Bartosz Dziadosz (Pleq) is fast on his way to becoming the Lil Wayne of drone. Over the past few years, he’s collaborated with artists including Anna Rose Carter, Hiroki Sasajima, Spheruleus, Lauki, Segue and Strië, while continuing to release his own productions. His willingness to blend his own sound with that of others demonstrates a rare humility and may be responsible for his success in attracting new collaborators. His latest teammate is Philippe Lamy, a French painter and musician last heard on Dronarivum’s Slowfast, a quiet suite loosely based on a walk into the desert.
Momentum isn’t nearly as sparse as Lamy’s album – after all, it’s called Momentum – but neither is it dense or fast-paced. Instead, the recording is meditative and textural, midway between the minimalism of Darius Ciuta and the maximalism of Zbeen. One feels these points of sound in the same way as one regards the stars on a crisp night: interjections in the darkness, twinkling yet distant. Dziadosz works with Lamy’s instincts without overwhelming them, as if laying an electronic blanket across a cotton sheet. The recording is warmer as a result.
While the album is filled with moods and impressions, it lacks surges. A better title might have been consistency. This is music to drape one’s self in, rather than music to move to. Field recordings are blended into the mix like spices in a souffle. On a few very brief occasions (for example, the four minute mark of “Dropping Waves”, the volume rises for a bit before sinking back into the gurgling morass; but for the most part, Momentum remains even-tempered. Sound is more important than music, timbre more than melody.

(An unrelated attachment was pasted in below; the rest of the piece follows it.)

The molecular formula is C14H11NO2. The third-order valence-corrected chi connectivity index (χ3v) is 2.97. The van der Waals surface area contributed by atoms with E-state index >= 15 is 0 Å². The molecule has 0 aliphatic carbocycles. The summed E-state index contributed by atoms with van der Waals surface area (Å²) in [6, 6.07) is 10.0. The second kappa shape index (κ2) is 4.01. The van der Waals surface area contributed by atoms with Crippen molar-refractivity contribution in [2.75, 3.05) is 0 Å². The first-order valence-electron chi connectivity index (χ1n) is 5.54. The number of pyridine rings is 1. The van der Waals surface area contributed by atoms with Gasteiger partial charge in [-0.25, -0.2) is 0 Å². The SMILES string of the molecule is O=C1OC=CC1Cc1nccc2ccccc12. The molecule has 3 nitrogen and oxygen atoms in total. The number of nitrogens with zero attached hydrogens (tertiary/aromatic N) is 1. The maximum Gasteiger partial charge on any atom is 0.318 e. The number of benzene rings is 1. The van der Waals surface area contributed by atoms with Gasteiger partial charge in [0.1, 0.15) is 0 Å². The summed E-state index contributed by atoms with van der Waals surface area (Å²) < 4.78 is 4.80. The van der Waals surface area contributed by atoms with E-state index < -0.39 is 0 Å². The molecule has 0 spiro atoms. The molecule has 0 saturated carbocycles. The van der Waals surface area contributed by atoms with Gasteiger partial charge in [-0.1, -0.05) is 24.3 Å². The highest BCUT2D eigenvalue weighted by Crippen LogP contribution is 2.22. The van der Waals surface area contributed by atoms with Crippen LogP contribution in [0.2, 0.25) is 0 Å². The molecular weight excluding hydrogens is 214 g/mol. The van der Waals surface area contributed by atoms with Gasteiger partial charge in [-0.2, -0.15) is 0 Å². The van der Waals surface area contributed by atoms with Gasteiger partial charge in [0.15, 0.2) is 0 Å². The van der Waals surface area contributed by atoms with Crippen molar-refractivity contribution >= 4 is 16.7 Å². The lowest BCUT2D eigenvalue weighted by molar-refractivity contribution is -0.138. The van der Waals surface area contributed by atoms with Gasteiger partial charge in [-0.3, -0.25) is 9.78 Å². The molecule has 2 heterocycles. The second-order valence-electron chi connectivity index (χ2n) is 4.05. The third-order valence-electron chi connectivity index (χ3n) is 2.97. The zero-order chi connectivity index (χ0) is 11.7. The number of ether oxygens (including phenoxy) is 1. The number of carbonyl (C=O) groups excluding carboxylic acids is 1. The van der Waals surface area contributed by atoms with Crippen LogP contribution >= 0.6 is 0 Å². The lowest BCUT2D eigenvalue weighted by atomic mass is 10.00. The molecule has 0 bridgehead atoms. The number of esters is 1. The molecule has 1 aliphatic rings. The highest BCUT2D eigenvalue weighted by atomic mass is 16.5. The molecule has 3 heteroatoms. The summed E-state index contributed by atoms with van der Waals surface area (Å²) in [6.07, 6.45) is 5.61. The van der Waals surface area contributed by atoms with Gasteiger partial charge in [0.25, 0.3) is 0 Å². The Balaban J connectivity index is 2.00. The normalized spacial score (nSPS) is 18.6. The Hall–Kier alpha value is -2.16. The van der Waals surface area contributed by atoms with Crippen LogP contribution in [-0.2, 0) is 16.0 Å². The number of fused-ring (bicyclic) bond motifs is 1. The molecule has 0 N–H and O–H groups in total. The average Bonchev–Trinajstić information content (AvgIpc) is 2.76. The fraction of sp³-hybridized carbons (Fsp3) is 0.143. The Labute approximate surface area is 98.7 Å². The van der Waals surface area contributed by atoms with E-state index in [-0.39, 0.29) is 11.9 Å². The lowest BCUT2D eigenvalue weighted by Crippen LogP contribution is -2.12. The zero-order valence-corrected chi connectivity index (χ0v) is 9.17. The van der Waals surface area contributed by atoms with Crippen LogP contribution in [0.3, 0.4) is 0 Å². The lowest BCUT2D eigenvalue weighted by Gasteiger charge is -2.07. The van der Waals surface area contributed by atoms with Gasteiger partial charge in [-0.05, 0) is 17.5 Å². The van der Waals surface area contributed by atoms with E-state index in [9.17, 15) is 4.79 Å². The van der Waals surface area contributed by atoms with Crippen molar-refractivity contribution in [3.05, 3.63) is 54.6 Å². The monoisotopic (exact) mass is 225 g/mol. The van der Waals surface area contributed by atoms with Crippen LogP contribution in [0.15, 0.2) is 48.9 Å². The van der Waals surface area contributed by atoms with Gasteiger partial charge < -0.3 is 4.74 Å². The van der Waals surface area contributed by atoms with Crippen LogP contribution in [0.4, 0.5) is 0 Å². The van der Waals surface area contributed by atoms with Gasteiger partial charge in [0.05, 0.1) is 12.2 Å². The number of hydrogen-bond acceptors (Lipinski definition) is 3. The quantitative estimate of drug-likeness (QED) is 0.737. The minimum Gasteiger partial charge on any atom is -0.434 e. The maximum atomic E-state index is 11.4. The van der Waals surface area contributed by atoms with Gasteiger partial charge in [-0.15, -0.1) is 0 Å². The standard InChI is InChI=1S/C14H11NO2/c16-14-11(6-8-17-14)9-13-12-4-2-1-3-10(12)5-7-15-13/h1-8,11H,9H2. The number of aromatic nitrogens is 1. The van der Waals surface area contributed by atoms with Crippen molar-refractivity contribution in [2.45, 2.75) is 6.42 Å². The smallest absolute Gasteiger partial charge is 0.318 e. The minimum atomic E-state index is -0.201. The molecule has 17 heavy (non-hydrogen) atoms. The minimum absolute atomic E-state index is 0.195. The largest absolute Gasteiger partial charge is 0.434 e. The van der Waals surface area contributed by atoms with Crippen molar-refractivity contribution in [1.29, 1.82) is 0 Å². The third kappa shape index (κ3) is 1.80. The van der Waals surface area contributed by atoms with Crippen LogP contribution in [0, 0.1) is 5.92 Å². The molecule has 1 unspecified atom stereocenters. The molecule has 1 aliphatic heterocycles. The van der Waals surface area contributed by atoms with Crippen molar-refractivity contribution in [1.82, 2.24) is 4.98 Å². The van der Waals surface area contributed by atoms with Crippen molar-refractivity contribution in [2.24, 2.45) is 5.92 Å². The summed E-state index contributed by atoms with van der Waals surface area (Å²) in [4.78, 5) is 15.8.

A trio of mixes proves to be an interesting experiment, as the guest artists head off in different directions. mise_en_scene makes “Behind the Black Horizon” quieter, a trick one would not have thought possible; in so doing, the tones behind the notes take center stage. Machinefabriek adds thickness to “Beyond the Black Horizon”, making it seem less black; and Yukitomo Hamasaki adjusts the pressure of “Absurd”, letting the air out of the tires until it becomes a ghost of the original. It’s too bad that remixes of the two 14-minute tracks are not included, as each could have used some editing. But at 73 minutes, the album could not have borne much more weight.
Momentum may be the wrong title for an album that slows as it progresses, but it’s certainly a good word to describe Pleq’s trajectory; he’s picking up steam, and in 2013 we look forward to hearing his next choice of collaborator. Meanwhile, Lamy’s musical career seems to be rivaling his painting career, and the one-two punch of Slowfast and Momentum should put him on the musical map. (Richard Allen)